Michigan issues first marriage licenses to same-sex couples
Cathy and Laurie Fisher were married at a Michigan courthouse on Saturday after a Federal judge decided on Friday that the state’s ban on gay marriage was unconstitutional. (Credit: Bill Pugliano/Getty Images)
Same-sex couples lined up outside courthouses in Michigan on Saturday to receive the first gay marriage licenses issued by the state, after a U.S. District court judge’s decision on Friday to overturn the state’s 10-year ban on gay marriage
Dozens of licenses were issued throughout the morning at courthouses in four of the state’s counties, with many anticipating the possibility that a stay on the decision would be issued at the request of the state’s attorney general.
Two women — Glenna Dejong, 53, and Marsha Caspar, 51 — were the first same-sex couple in Michigan to receive a marriage license. The license was issued just after 8 a.m. on Saturday at an Ingham County courthouse near the state’s capital city.
U.S. District Judge Bernard Friedman decided on Friday that the state’s voter supported ban from a 2004 election was unconstitutional.
The judge did not suspend his decision in order to wait for Attorney General Bill Schuette to make an appeal — something that has been done in other states. Schuette has asked for a stay on the order and was reportedly waiting to hear whether the 6th Circuit court would act on this request.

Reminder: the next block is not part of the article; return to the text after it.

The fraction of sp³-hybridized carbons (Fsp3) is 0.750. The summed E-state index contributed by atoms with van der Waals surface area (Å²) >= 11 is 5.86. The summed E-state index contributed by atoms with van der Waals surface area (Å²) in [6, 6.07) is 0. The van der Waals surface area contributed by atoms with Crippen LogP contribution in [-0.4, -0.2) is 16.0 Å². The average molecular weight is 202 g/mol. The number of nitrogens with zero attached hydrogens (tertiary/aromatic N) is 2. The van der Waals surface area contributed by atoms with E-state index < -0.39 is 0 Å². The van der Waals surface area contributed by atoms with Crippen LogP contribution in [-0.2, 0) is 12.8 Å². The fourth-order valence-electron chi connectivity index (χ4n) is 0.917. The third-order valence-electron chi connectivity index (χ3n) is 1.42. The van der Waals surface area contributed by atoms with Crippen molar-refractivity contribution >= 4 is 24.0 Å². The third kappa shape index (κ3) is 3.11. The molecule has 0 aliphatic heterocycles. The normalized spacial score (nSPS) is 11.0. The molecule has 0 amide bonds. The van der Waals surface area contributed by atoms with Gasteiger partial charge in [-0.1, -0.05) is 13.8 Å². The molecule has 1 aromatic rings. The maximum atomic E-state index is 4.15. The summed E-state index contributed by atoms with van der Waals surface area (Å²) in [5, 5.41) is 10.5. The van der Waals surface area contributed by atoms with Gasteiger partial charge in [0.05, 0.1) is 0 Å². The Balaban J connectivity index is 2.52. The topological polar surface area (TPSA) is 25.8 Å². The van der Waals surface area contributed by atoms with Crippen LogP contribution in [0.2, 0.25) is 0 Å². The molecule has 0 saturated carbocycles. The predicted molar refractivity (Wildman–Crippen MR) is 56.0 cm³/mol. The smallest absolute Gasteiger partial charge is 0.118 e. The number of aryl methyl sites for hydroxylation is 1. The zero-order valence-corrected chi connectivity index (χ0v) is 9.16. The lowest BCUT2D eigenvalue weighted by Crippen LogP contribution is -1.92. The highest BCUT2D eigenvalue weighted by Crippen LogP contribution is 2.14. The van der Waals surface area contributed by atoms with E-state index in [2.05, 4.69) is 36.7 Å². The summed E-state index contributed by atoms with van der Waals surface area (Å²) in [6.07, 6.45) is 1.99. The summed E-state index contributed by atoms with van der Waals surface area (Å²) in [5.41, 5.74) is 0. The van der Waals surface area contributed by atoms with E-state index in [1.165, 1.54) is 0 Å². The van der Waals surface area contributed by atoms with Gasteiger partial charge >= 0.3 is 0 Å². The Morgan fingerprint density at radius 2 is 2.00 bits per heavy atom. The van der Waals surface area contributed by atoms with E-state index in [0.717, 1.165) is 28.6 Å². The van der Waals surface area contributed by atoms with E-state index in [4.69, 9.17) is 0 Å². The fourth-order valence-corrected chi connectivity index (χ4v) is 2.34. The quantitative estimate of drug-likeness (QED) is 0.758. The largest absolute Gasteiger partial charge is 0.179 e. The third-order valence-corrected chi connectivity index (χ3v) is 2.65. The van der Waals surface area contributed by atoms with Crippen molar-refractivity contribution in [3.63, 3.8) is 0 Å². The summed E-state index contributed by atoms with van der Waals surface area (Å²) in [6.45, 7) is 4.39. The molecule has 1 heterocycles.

The lawsuit against the Michigan legislation was initiated in 2012 by Jayne Rowse and April Deboer, a couple seeking the ability to jointly adopt the three special needs children they are raising together. In Michigan, only married couples are permitted to jointly adopt children.
“It’s unbelievable,” DeBoer said, according to the Associated Press. “We got our day in court. We won.”
Rowse and Deboer did not testify in the case, but experts took the stand to testify that there is no difference in children of same-sex couples. The state argued in favor of respecting the Michigan Marriage Amendment Act which was supported by 59 percent of voters. The state used experts and studies to argue that children were negatively impacted when raised by same-sex parents.
“State defendants lost sight of what this case is truly about: people,” the judge said. “No court record of this proceeding could ever fully convey the personal sacrifice of these two plaintiffs who seek to ensure that the state may no longer impair the rights of their children and the thousands of others now being raised by same-sex couples.”
A spokesman for Republican Gov. Rick Snyder had said the governor would respect the judges decision and Michigan was not “obligated” to uphold the 2004 vote.
Marriage licenses are currently issued to same-sex couples in 17 states and the District of Columbia.
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